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25 Ways To Make Money With Photography

25 Ways To Make Money With Photography

25 Unique Ways To Make Money With Photography

Copyright 2017 – 2022, Jeff Napier

Table of Contents

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1. Freelance Sports Photographer

2. Consignment Sales

3. Create Postcards

4. With a Special Prop

5. Tourists in Action

6. Photoshop – Freelance

7. Photoshop – On Request

8. Day in the Life

9. Website Photographer

10. Puzzle Pictures

11. Museum

12. Stock Photography

13. Portraiture

14. eBay

15. Buy and Sell Photo Equipment

16. Wedding Photography

17. Real Estate Photographer

18, News and Magazine Freelance

19. Nightclubs and Beaches

20. Arial Photography

21. Construction Site Photography

22. Resume Photography

23. Rolling Studio

24. Lecturer

25. Novelty Photos

26. Pre-Filled Digital Photo Frames

27. Smartphone Printing

28. Equipment Rental

29. Teach Photography

30. Living Testimonials


The Final Bit

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Photography offers many excellent ways to make money. You get to be your own boss, your business can end up paying you more than an employee ever gets, and you can set up the business the way you want.

It has been documented that seventy percent of Americans – and, I imagine, many other’s across the globe – hate their work. Well, you don’t have to hate your job anymore. You can easily build your own business that’s truly enjoyable.

As the expression goes, ‘don’t quit your day job.’ Practice patience – it is your best ally. Let your simple little photography business build over time, and you’ll be absolutely amazed at where you can end up. These are not get-rich-quick schemes. They are get-rich-slow schemes.

This book will give you all the information you need to start any of a wide variety of photographic businesses safely and with little investment.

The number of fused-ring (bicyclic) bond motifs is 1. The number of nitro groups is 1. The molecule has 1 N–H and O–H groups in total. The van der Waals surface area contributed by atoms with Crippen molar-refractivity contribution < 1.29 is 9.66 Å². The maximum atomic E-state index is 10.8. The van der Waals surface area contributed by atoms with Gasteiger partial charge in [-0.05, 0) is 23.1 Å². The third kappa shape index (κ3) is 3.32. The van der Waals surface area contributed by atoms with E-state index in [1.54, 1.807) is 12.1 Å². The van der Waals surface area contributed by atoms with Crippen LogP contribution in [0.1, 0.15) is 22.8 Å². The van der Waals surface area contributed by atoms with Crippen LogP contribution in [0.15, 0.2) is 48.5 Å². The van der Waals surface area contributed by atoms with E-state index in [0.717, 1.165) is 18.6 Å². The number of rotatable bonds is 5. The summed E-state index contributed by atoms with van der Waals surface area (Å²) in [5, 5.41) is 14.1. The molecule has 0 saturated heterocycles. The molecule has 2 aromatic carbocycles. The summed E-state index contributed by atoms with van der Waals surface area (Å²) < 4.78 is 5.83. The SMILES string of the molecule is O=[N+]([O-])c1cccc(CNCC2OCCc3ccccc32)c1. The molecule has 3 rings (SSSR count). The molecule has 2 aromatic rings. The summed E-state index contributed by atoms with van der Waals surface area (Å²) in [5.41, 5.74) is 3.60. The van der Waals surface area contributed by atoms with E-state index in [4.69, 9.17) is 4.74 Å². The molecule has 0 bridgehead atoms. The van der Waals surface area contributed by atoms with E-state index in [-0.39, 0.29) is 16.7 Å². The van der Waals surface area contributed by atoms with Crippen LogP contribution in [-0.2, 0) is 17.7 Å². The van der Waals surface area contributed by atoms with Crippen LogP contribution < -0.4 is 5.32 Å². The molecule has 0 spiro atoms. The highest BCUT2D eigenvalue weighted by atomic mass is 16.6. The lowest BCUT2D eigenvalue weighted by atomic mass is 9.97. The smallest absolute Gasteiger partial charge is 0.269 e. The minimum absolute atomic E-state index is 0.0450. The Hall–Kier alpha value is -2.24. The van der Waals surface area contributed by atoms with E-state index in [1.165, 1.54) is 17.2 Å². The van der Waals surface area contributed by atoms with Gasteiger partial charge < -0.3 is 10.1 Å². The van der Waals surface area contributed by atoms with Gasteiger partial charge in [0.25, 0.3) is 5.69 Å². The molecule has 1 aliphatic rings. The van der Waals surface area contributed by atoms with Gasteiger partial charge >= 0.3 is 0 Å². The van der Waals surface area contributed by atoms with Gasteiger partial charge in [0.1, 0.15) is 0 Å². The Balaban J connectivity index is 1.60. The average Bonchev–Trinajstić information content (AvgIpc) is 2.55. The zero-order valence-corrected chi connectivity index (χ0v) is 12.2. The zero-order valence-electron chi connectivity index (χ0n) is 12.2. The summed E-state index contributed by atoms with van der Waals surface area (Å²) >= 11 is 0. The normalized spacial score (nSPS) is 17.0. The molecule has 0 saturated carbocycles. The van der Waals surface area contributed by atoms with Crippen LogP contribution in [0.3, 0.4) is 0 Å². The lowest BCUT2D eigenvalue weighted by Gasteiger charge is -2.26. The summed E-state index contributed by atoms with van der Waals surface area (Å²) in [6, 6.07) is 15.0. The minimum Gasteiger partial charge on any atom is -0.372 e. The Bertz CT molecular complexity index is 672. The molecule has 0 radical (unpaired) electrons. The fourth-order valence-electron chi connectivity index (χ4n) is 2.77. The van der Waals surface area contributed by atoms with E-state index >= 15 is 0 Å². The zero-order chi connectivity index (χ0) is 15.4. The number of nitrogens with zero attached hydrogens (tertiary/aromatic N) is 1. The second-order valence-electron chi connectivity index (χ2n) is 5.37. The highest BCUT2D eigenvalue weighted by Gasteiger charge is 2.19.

I inherited my interest from my father. When he was a high schooler in Ottumwa, Iowa, he had an expensive hobby. I’ll bet you know what it was: Photography. It was much more expensive then than now. Back in the days of large-format chemical photography, he had to buy film, darkroom chemicals and photographic paper. These days, all you need is a more ordinary kind of paper and printer ink. Taking pictures was more of a challenge then too. His camera was a Speed Graphic, a used, but top-of-the line camera. It is the kind Jimmy Olsen used in the old Superman series. It weighed around five pounds. In order to take a single picture, he had to determine the amount of light and the sensitivity of the film, focus carefully, set the shutter speed and diaphragm opening, cock the shutter, insert a film holder, pull out the dark slide, push the button to actually take the picture, reinsert the dark slide, and finally remove the film holder. The film holder held two sheets of film – one on each side, so it could be flipped over and reinserted for the next shot. Each film holder was the size of a slice of bread. In his carrying case, he had room for six film holders. That’s the way it was done in his day. Of course there were roll film cameras. There was even a roll film accessory for his camera. But serious photographers wanted the quality of large-format sheet film. Smaller formats that rendered good results were still years into the future. Even with roll film, one still had to focus, determine light, and all that, for each shot.